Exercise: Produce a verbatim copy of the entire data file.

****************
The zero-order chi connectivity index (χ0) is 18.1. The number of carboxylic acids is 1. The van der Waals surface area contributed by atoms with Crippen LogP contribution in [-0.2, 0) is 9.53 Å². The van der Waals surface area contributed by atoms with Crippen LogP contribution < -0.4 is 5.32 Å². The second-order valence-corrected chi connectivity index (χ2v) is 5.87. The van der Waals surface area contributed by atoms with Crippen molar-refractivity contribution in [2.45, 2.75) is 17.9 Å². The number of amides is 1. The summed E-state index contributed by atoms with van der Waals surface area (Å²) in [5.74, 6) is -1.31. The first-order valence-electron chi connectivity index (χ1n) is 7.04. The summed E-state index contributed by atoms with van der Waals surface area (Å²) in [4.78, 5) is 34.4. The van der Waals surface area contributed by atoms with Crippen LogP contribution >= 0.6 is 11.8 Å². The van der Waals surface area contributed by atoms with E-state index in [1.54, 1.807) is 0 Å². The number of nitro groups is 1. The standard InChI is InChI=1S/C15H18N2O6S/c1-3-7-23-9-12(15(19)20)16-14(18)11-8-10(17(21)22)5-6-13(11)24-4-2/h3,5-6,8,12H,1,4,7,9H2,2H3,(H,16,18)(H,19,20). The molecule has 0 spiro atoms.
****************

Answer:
The zero-order chi connectivity index (χ0) is 18.1. The number of carboxylic acids is 1. The van der Waals surface area contributed by atoms with Crippen LogP contribution in [-0.2, 0) is 9.53 Å². The van der Waals surface area contributed by atoms with Crippen LogP contribution < -0.4 is 5.32 Å². The second-order valence-corrected chi connectivity index (χ2v) is 5.87. The van der Waals surface area contributed by atoms with Crippen molar-refractivity contribution in [2.45, 2.75) is 17.9 Å². The number of amides is 1. The summed E-state index contributed by atoms with van der Waals surface area (Å²) in [5.74, 6) is -1.31. The first-order valence-electron chi connectivity index (χ1n) is 7.04. The summed E-state index contributed by atoms with van der Waals surface area (Å²) in [4.78, 5) is 34.4. The van der Waals surface area contributed by atoms with Crippen LogP contribution >= 0.6 is 11.8 Å². The van der Waals surface area contributed by atoms with E-state index in [1.54, 1.807) is 0 Å². The number of nitro groups is 1. The standard InChI is InChI=1S/C15H18N2O6S/c1-3-7-23-9-12(15(19)20)16-14(18)11-8-10(17(21)22)5-6-13(11)24-4-2/h3,5-6,8,12H,1,4,7,9H2,2H3,(H,16,18)(H,19,20). The molecule has 0 spiro atoms.